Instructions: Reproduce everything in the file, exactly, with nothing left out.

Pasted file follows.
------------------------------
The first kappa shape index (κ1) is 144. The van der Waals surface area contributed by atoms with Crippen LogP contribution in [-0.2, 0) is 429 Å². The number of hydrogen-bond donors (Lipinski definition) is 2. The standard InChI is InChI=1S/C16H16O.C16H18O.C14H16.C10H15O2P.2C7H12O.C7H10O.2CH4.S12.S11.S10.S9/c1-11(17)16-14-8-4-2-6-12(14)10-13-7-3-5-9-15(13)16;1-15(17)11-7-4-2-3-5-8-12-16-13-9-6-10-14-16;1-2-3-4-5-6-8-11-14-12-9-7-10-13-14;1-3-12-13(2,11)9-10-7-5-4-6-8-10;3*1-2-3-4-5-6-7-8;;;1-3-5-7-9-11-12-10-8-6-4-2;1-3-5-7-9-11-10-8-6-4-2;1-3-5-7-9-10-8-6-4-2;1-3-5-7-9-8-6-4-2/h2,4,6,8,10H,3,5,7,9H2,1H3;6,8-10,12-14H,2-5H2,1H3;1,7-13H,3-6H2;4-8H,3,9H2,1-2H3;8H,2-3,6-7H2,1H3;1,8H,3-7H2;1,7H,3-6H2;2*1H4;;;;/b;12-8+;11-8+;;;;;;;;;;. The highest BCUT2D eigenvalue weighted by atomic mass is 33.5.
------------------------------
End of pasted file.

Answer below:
The first kappa shape index (κ1) is 144. The van der Waals surface area contributed by atoms with Crippen LogP contribution in [-0.2, 0) is 429 Å². The number of hydrogen-bond donors (Lipinski definition) is 2. The standard InChI is InChI=1S/C16H16O.C16H18O.C14H16.C10H15O2P.2C7H12O.C7H10O.2CH4.S12.S11.S10.S9/c1-11(17)16-14-8-4-2-6-12(14)10-13-7-3-5-9-15(13)16;1-15(17)11-7-4-2-3-5-8-12-16-13-9-6-10-14-16;1-2-3-4-5-6-8-11-14-12-9-7-10-13-14;1-3-12-13(2,11)9-10-7-5-4-6-8-10;3*1-2-3-4-5-6-7-8;;;1-3-5-7-9-11-12-10-8-6-4-2;1-3-5-7-9-11-10-8-6-4-2;1-3-5-7-9-10-8-6-4-2;1-3-5-7-9-8-6-4-2/h2,4,6,8,10H,3,5,7,9H2,1H3;6,8-10,12-14H,2-5H2,1H3;1,7-13H,3-6H2;4-8H,3,9H2,1-2H3;8H,2-3,6-7H2,1H3;1,8H,3-7H2;1,7H,3-6H2;2*1H4;;;;/b;12-8+;11-8+;;;;;;;;;;. The highest BCUT2D eigenvalue weighted by atomic mass is 33.5.